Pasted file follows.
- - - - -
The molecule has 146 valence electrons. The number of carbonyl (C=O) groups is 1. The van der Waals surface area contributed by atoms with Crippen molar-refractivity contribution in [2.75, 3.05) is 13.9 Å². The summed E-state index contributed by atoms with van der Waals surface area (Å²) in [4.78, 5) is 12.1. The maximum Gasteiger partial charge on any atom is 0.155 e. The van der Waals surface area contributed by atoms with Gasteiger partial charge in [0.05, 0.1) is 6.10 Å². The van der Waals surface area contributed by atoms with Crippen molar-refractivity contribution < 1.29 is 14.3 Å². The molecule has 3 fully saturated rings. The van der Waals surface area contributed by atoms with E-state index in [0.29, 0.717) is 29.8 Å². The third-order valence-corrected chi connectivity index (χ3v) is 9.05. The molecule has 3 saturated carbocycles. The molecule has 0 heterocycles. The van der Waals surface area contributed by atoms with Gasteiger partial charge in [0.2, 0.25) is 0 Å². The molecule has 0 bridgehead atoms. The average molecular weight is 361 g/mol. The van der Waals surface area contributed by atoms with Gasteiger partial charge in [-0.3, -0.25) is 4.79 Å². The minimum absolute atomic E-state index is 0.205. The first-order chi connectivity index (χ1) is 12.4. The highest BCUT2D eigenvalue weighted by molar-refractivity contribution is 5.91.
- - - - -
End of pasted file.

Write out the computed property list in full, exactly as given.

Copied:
The molecule has 146 valence electrons. The number of carbonyl (C=O) groups is 1. The van der Waals surface area contributed by atoms with Crippen molar-refractivity contribution in [2.75, 3.05) is 13.9 Å². The summed E-state index contributed by atoms with van der Waals surface area (Å²) in [4.78, 5) is 12.1. The maximum Gasteiger partial charge on any atom is 0.155 e. The van der Waals surface area contributed by atoms with Gasteiger partial charge in [0.05, 0.1) is 6.10 Å². The van der Waals surface area contributed by atoms with Crippen molar-refractivity contribution < 1.29 is 14.3 Å². The molecule has 3 fully saturated rings. The van der Waals surface area contributed by atoms with E-state index in [0.29, 0.717) is 29.8 Å². The third-order valence-corrected chi connectivity index (χ3v) is 9.05. The molecule has 3 saturated carbocycles. The molecule has 0 heterocycles. The van der Waals surface area contributed by atoms with Gasteiger partial charge in [0.2, 0.25) is 0 Å². The molecule has 0 bridgehead atoms. The average molecular weight is 361 g/mol. The van der Waals surface area contributed by atoms with Gasteiger partial charge in [-0.3, -0.25) is 4.79 Å². The minimum absolute atomic E-state index is 0.205. The first-order chi connectivity index (χ1) is 12.4. The highest BCUT2D eigenvalue weighted by molar-refractivity contribution is 5.91.